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Washington gas prices stabilize above $5 amid $919.5 million carbon tax windfall

Washington, (Qnnflash) – Fuel prices in Washington state are experiencing a moderate rise, though the pace has slowed compared to previous weeks. However, California maintains its position as the leader in pump prices, surpassing Washington by 21 cents per gallon this week.

As of Monday, the average cost of a gallon of regular unleaded gasoline in Washington reached $5.04 per gallon across the state, a slight increase from the previous week’s $5.02, according to AAA data. In California, the average gas price for this week stands at $5.25 per gallon, up from the previous week’s $5.15.

Washington’s 2-cent per gallon price hike aligns with the national average, which moved from $3.85 to $3.86 per gallon. This 1-cent per gallon increase represents a deceleration compared to the 3-cent per gallon rise from the previous week and the 7-cent per gallon surge two weeks ago. Notably, Washington’s $5.04 per gallon exceeds the national average of $3.86 per gallon by $1.18. Furthermore, it remains $1.73 per gallon higher than the least expensive fuel cost in the nation, which currently stands at $3.31 per gallon and is paid by residents of Mississippi.

Intra-state fuel price disparities in Washington still persist, though there has been a 25-cent per gallon reduction from the previous week, resulting in a variance of $1.08 per gallon. San Juan and Asotin counties remain the outliers, representing the highest and lowest gasoline prices at $5.54 and $4.46 per gallon, respectively.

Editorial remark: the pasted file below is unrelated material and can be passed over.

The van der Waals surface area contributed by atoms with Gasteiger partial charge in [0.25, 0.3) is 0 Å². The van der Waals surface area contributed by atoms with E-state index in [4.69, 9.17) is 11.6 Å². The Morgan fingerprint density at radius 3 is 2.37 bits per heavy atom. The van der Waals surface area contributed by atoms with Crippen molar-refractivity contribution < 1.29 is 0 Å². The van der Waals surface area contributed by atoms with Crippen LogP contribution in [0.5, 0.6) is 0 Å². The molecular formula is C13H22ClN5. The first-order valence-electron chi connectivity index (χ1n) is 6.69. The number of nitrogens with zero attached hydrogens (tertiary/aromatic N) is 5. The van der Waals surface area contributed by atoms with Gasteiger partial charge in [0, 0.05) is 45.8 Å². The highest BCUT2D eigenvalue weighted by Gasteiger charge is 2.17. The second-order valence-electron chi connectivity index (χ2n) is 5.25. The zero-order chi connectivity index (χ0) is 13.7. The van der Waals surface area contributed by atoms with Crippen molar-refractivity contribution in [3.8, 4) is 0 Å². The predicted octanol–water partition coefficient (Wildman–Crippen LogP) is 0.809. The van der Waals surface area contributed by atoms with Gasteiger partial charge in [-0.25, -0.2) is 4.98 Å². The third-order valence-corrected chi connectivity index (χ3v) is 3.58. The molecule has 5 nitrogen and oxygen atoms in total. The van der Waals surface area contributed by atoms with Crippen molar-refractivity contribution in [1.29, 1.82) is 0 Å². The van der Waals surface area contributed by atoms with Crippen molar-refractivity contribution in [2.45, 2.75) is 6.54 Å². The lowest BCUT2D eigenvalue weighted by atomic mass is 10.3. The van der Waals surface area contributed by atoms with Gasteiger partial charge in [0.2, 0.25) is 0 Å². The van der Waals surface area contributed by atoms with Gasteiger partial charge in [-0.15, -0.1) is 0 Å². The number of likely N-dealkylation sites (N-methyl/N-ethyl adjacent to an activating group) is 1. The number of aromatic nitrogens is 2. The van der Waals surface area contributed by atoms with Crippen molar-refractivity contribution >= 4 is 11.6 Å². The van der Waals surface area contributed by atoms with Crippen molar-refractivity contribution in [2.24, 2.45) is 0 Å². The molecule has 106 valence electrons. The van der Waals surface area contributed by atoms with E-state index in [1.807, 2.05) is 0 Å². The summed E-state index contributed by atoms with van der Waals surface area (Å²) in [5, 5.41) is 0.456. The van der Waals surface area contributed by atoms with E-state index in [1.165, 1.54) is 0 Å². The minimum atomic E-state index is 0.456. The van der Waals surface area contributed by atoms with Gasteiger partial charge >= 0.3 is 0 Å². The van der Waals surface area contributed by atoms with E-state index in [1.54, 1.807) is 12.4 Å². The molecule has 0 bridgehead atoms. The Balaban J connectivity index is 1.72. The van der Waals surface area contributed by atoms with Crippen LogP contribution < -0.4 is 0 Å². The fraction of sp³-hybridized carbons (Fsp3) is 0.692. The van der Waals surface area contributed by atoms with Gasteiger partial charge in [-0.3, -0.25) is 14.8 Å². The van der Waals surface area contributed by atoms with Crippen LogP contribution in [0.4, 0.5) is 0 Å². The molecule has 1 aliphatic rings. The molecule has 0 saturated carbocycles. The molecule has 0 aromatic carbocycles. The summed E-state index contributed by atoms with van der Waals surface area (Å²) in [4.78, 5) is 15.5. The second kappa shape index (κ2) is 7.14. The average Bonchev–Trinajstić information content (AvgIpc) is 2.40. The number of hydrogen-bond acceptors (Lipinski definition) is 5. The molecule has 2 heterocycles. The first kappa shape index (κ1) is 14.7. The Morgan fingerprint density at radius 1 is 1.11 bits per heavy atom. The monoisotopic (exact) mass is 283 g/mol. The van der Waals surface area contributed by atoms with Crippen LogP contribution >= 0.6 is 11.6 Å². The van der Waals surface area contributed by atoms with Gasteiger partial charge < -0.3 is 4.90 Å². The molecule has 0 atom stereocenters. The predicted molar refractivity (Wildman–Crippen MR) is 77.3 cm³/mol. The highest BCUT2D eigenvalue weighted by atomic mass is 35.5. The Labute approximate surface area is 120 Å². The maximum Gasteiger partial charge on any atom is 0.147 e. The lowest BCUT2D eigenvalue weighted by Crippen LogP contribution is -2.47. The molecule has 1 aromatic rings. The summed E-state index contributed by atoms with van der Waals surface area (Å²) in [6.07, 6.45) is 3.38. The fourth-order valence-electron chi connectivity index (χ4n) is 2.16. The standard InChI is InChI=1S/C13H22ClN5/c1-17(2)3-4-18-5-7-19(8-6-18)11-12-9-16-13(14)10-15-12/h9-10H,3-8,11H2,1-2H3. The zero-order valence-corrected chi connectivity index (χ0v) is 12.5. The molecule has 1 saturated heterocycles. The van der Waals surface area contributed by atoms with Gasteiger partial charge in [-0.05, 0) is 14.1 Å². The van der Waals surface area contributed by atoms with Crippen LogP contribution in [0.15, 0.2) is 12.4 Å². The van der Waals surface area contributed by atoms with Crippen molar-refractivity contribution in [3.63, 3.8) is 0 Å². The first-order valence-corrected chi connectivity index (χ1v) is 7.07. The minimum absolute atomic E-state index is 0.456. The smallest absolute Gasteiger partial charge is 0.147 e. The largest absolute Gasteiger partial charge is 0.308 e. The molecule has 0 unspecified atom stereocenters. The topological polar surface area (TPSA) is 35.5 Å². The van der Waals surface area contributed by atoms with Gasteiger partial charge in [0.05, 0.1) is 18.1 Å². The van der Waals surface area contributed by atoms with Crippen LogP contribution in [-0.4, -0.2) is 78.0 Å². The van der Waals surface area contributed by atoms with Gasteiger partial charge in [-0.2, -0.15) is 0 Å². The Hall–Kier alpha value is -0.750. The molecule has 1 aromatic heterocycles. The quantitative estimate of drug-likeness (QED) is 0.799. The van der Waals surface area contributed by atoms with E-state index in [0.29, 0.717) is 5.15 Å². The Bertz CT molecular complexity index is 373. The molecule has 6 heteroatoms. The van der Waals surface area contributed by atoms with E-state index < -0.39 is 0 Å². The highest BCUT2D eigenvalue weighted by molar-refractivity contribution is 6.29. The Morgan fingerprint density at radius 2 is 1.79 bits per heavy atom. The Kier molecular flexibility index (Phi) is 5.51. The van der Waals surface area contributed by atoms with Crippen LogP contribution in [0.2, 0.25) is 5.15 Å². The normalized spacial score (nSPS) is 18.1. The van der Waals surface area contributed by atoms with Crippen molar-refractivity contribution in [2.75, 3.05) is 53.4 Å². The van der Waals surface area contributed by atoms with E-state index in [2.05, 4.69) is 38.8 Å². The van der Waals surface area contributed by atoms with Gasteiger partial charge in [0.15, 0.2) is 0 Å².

The pattern of price variation across Washington generally follows the Cascade Range, with western residents encountering higher fuel costs than those in the eastern regions.

Some industry experts attribute Washington’s relatively high fuel costs to legislative factors, including the state’s cap-and-trade carbon tax program, which was implemented on January 1. Critics argue that despite claims that the program would have minimal impact, consumers are now paying an additional 50 cents per gallon solely due to the cap-and-trade program. Catherine Reheis-Boyd, President of the Western States Petroleum Association, highlighted this concern and expressed it in a statement to The Center Square. Senator Mark Mullet, a Democrat, shares this sentiment and has introduced legislation to limit the price of cap-and-trade program auctions.

However, Governor Jay Inslee holds a differing view regarding the cause of the price hikes. During a recent press conference, Inslee refuted claims that the cap-and-trade policy was responsible for the recent price increases, asserting that the additional costs were not a result of the new policy.

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